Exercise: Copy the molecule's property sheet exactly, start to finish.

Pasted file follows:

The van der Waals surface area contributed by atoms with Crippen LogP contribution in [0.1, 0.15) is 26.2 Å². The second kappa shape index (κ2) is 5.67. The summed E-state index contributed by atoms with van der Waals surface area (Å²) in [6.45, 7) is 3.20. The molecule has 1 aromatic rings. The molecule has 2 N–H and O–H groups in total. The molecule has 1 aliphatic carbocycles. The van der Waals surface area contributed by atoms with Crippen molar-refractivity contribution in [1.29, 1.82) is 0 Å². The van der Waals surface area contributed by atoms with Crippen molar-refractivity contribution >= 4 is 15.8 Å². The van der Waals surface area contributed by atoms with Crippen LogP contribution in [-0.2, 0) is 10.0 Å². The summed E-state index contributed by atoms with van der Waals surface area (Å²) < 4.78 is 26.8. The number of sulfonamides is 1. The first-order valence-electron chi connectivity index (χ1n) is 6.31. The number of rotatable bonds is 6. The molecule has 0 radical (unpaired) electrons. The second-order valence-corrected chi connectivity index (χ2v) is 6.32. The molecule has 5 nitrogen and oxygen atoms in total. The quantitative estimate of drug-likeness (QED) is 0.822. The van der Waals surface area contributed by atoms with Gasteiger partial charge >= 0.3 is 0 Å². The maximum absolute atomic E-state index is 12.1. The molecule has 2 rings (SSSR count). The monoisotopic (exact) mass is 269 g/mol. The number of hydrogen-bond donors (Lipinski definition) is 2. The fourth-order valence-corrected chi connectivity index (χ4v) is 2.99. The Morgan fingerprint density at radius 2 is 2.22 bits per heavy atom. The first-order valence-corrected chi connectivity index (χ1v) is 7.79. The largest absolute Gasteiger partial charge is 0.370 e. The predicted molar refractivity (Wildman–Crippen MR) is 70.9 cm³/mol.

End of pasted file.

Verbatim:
The van der Waals surface area contributed by atoms with Crippen LogP contribution in [0.1, 0.15) is 26.2 Å². The second kappa shape index (κ2) is 5.67. The summed E-state index contributed by atoms with van der Waals surface area (Å²) in [6.45, 7) is 3.20. The molecule has 1 aromatic rings. The molecule has 2 N–H and O–H groups in total. The molecule has 1 aliphatic carbocycles. The van der Waals surface area contributed by atoms with Crippen molar-refractivity contribution in [1.29, 1.82) is 0 Å². The van der Waals surface area contributed by atoms with Crippen molar-refractivity contribution >= 4 is 15.8 Å². The van der Waals surface area contributed by atoms with Crippen LogP contribution in [-0.2, 0) is 10.0 Å². The summed E-state index contributed by atoms with van der Waals surface area (Å²) < 4.78 is 26.8. The number of sulfonamides is 1. The first-order valence-electron chi connectivity index (χ1n) is 6.31. The number of rotatable bonds is 6. The molecule has 0 radical (unpaired) electrons. The second-order valence-corrected chi connectivity index (χ2v) is 6.32. The molecule has 5 nitrogen and oxygen atoms in total. The quantitative estimate of drug-likeness (QED) is 0.822. The van der Waals surface area contributed by atoms with Gasteiger partial charge >= 0.3 is 0 Å². The maximum absolute atomic E-state index is 12.1. The molecule has 2 rings (SSSR count). The monoisotopic (exact) mass is 269 g/mol. The number of hydrogen-bond donors (Lipinski definition) is 2. The fourth-order valence-corrected chi connectivity index (χ4v) is 2.99. The Morgan fingerprint density at radius 2 is 2.22 bits per heavy atom. The first-order valence-corrected chi connectivity index (χ1v) is 7.79. The largest absolute Gasteiger partial charge is 0.370 e. The predicted molar refractivity (Wildman–Crippen MR) is 70.9 cm³/mol.